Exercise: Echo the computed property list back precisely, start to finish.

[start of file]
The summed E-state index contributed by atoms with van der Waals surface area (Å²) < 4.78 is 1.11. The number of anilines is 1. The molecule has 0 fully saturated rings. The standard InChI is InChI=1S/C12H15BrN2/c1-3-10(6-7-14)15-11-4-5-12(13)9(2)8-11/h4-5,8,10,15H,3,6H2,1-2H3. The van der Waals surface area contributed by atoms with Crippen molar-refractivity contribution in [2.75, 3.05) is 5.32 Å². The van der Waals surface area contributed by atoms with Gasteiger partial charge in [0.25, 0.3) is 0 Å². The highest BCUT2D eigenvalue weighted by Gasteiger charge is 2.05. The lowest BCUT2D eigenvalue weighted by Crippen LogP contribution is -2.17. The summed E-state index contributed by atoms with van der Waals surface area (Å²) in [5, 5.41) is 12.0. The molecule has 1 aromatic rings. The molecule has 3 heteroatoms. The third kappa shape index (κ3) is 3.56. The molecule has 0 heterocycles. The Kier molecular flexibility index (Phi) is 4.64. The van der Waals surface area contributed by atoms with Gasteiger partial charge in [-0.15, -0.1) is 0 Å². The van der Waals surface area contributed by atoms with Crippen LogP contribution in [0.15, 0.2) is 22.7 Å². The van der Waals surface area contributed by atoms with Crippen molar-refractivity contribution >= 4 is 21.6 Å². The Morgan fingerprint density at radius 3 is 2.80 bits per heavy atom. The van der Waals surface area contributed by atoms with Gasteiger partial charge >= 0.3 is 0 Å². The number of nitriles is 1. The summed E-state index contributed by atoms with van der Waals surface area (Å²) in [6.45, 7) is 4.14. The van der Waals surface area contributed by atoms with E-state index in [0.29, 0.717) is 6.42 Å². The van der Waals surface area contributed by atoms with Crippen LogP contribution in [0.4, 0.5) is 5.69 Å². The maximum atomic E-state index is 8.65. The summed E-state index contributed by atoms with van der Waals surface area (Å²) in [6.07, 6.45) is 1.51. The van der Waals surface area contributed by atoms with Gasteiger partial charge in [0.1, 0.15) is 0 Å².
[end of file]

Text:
The summed E-state index contributed by atoms with van der Waals surface area (Å²) < 4.78 is 1.11. The number of anilines is 1. The molecule has 0 fully saturated rings. The standard InChI is InChI=1S/C12H15BrN2/c1-3-10(6-7-14)15-11-4-5-12(13)9(2)8-11/h4-5,8,10,15H,3,6H2,1-2H3. The van der Waals surface area contributed by atoms with Crippen molar-refractivity contribution in [2.75, 3.05) is 5.32 Å². The van der Waals surface area contributed by atoms with Gasteiger partial charge in [0.25, 0.3) is 0 Å². The highest BCUT2D eigenvalue weighted by Gasteiger charge is 2.05. The lowest BCUT2D eigenvalue weighted by Crippen LogP contribution is -2.17. The summed E-state index contributed by atoms with van der Waals surface area (Å²) in [5, 5.41) is 12.0. The molecule has 1 aromatic rings. The molecule has 3 heteroatoms. The third kappa shape index (κ3) is 3.56. The molecule has 0 heterocycles. The Kier molecular flexibility index (Phi) is 4.64. The van der Waals surface area contributed by atoms with Gasteiger partial charge in [-0.15, -0.1) is 0 Å². The van der Waals surface area contributed by atoms with Crippen LogP contribution in [0.15, 0.2) is 22.7 Å². The van der Waals surface area contributed by atoms with Crippen molar-refractivity contribution >= 4 is 21.6 Å². The Morgan fingerprint density at radius 3 is 2.80 bits per heavy atom. The van der Waals surface area contributed by atoms with Gasteiger partial charge >= 0.3 is 0 Å². The number of nitriles is 1. The summed E-state index contributed by atoms with van der Waals surface area (Å²) in [6.45, 7) is 4.14. The van der Waals surface area contributed by atoms with E-state index in [0.29, 0.717) is 6.42 Å². The van der Waals surface area contributed by atoms with Crippen LogP contribution in [0.4, 0.5) is 5.69 Å². The maximum atomic E-state index is 8.65. The summed E-state index contributed by atoms with van der Waals surface area (Å²) in [6.07, 6.45) is 1.51. The van der Waals surface area contributed by atoms with Gasteiger partial charge in [0.1, 0.15) is 0 Å².